Georgetown Partners is no stranger to seeing opportunity is mergers. Chester Davenport, the founder of Georgetown Partners has used the merger arena in the past to garner a profitable position. The tact taken is under the promise of diversity, and while the cause may indeed be noble, some may feel that the activities are nothing short of diversification by extortion. While that statement may seem strong, activities of Davenport's Georgetown Partners are well publicized and involve some well known names.
In a complaint filed with the Internal Revenue Service, the National Legacy and Policy Center outlined several instances where Jessee Jackson was a central figure in various activities, some of which involved Davenport of Georgetown Partners. The filing includes a section dealing specifically with proposed mergers and acquisitions readers may be quite familiar with, including the CBS/Viacom deal:
The deal to sell Ameritech's cellular business to Davenport and GTE was worth $3.3 billion. Davenport put up $60 million for a 7 percent share of the new company co-owned with GTE. Despite his smaller share, Davenport was named "chairman," though a spokesman said he would have "no operational responsibility. None."
Davenport, who had known Jackson about 10 years, had no experience in telecommunications. He formerly owned a company called Envirotest, which tested auto emissions for state governments. Jackson weighed in on Envirotest's behalf with some elected officials, including former Connecticut Gov. Lowell Weicker, according to news accounts. Davenport sold the company in 1998, helping to boost his net worth to close to $100 million.
Verizon (formerly GTE) representatives denied a New York Times story saying that GTE executives resented having to cut Davenport in on the deal. "Rainbow; PUSH introduced us to Chester Davenport," Verizon spokeswoman Bobbi Hennessey said. "But it's ultimately our decision who we involve in our business."
As CBS sought Federal Communications Commission permission to purchase Viacom, Jackson made loud noises about the snag the deal was headed for because federal law prohibits one company from owning two networks, and Viacom's UPN is considered a network. The rules also prohibit one company from serving more than 35 percent of the U.S. population. CBS and UPN would reach about 41 percent of the nation.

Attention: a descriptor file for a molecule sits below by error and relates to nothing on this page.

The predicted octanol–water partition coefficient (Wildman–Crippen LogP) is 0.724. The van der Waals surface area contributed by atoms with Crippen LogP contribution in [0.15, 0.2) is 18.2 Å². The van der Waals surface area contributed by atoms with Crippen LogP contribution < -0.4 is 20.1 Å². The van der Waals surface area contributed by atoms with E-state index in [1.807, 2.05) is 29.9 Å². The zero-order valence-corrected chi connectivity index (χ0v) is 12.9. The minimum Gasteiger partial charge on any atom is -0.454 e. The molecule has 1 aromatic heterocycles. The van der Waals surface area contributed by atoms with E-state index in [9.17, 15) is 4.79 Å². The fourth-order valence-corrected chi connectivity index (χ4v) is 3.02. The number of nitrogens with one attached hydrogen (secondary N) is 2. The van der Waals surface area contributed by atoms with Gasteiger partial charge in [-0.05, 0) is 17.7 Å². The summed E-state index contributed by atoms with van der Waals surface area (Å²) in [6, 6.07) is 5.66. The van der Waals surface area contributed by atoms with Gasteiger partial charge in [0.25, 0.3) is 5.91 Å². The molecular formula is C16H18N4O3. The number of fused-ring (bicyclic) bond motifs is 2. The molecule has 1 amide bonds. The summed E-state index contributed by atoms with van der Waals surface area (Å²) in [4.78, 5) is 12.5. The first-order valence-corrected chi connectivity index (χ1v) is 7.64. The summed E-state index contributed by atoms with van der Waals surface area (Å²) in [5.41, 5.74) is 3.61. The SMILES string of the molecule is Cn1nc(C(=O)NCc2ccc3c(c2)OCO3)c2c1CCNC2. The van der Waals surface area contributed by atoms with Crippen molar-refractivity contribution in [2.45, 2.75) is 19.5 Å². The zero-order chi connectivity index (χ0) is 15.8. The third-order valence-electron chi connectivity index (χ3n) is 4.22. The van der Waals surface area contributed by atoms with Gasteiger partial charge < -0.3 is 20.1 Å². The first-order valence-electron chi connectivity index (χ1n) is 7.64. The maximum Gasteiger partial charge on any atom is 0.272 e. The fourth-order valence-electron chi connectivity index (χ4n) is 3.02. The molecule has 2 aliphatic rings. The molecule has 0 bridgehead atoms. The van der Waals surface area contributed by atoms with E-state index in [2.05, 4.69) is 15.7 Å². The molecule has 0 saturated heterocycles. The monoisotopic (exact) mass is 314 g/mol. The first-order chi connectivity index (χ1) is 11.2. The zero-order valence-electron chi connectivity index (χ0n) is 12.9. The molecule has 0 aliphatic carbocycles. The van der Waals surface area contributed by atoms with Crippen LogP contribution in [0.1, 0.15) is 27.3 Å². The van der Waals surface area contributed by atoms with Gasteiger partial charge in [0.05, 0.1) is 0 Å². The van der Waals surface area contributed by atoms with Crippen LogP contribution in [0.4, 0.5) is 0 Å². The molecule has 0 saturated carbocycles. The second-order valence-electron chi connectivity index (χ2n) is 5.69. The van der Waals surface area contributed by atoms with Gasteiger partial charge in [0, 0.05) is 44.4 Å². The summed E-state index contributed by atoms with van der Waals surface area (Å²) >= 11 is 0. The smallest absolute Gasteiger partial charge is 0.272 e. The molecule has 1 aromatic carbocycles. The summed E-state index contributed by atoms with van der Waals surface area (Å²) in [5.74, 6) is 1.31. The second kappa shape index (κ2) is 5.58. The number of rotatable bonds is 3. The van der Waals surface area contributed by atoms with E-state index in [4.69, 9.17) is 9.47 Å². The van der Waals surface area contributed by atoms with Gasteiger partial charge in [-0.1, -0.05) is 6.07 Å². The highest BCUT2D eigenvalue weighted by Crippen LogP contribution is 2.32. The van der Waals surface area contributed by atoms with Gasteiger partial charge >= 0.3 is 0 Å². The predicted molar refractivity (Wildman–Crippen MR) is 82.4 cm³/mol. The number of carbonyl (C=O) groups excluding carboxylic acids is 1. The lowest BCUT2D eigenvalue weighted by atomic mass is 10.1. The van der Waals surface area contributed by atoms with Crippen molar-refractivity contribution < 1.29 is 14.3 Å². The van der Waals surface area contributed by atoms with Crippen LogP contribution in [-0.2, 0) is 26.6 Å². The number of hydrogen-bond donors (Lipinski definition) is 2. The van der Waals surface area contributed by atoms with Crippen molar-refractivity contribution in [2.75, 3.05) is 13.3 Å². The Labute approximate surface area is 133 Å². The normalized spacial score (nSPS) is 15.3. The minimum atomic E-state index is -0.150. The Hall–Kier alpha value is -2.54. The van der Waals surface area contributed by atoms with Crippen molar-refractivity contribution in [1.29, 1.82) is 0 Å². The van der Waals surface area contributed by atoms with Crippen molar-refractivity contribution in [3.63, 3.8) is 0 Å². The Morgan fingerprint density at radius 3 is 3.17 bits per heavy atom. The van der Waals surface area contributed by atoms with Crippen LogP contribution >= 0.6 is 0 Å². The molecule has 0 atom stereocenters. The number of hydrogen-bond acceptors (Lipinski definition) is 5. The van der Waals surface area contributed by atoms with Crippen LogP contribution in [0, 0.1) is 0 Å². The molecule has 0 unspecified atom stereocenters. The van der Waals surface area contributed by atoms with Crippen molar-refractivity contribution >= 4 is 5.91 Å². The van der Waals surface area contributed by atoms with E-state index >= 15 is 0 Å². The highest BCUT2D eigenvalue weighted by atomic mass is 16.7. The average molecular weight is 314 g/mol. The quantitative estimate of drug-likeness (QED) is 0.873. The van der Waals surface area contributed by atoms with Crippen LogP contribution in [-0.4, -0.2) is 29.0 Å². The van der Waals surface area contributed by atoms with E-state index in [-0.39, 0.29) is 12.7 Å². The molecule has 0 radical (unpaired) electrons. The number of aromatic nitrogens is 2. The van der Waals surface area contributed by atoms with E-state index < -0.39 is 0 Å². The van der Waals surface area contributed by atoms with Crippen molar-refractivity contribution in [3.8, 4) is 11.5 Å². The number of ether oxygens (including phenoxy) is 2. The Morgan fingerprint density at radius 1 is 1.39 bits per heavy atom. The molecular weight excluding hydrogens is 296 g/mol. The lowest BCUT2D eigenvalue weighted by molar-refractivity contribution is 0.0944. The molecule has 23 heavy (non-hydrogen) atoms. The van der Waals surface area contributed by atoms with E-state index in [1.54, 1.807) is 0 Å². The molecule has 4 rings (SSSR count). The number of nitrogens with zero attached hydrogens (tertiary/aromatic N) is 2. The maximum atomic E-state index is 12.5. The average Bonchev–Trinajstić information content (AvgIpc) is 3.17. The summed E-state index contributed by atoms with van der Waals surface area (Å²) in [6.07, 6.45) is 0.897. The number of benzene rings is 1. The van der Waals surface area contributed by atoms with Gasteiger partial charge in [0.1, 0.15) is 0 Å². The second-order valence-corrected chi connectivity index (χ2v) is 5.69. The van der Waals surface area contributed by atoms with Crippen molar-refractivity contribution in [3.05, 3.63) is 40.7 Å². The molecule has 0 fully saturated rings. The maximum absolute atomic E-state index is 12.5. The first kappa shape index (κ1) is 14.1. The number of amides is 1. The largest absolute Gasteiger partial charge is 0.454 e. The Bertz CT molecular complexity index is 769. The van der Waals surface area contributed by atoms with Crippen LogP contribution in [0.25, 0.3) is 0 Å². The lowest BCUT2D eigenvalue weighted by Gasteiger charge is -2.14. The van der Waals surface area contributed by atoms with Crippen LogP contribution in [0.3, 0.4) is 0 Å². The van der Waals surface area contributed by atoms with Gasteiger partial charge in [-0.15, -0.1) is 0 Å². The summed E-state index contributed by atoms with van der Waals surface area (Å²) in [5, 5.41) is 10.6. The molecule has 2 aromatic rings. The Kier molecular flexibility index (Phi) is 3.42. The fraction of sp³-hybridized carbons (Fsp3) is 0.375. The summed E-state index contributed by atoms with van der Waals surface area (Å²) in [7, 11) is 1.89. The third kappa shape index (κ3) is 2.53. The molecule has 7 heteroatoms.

Jackson's prescription for relief was simple: CBS should sell UPN -- which aims much of its programming at African-American viewers -- to a minority owner. Jackson met with CBS' Karmazin to make his pitch and he brought along Davenport, Sutton and Spanish Broadcasting Systems Vice President Joe Garcia as examples of minority businessmen who could buy UPN. A week later, Jackson made the same pitch to then-FCC Chairman William Kennard.
Kennard has spoken at Jackson's Wall Street conferences and has backed Jackson's arguments that the FCC should consider the impact on minority customers and businesses in deciding whether to approve mergers. Kennard's critics have said that the former chairman, who left office in January, helped Jackson's strategy of holding companies' feet to the fire.
A year ago, Jackson led a delegation of African-American businessmen, including Sutton and Jackson's son Jonathan, on a trip to three African countries to promote telecommunications partnerships. Rainbow-PUSH passed out brochures introducing Jackson's friend Sutton as an owner of radio stations interested in starting cellular telephone businesses in Africa. The brochures introduced Jonathan Jackson as the representative of Davenport's company, Georgetown Partners.
Asked what his relationship to Georgetown Partners was, Jonathan would say only, "Look it up." A receptionist at Georgetown offered to take a message for Jonathan, though Davenport later said Jackson did not work for him.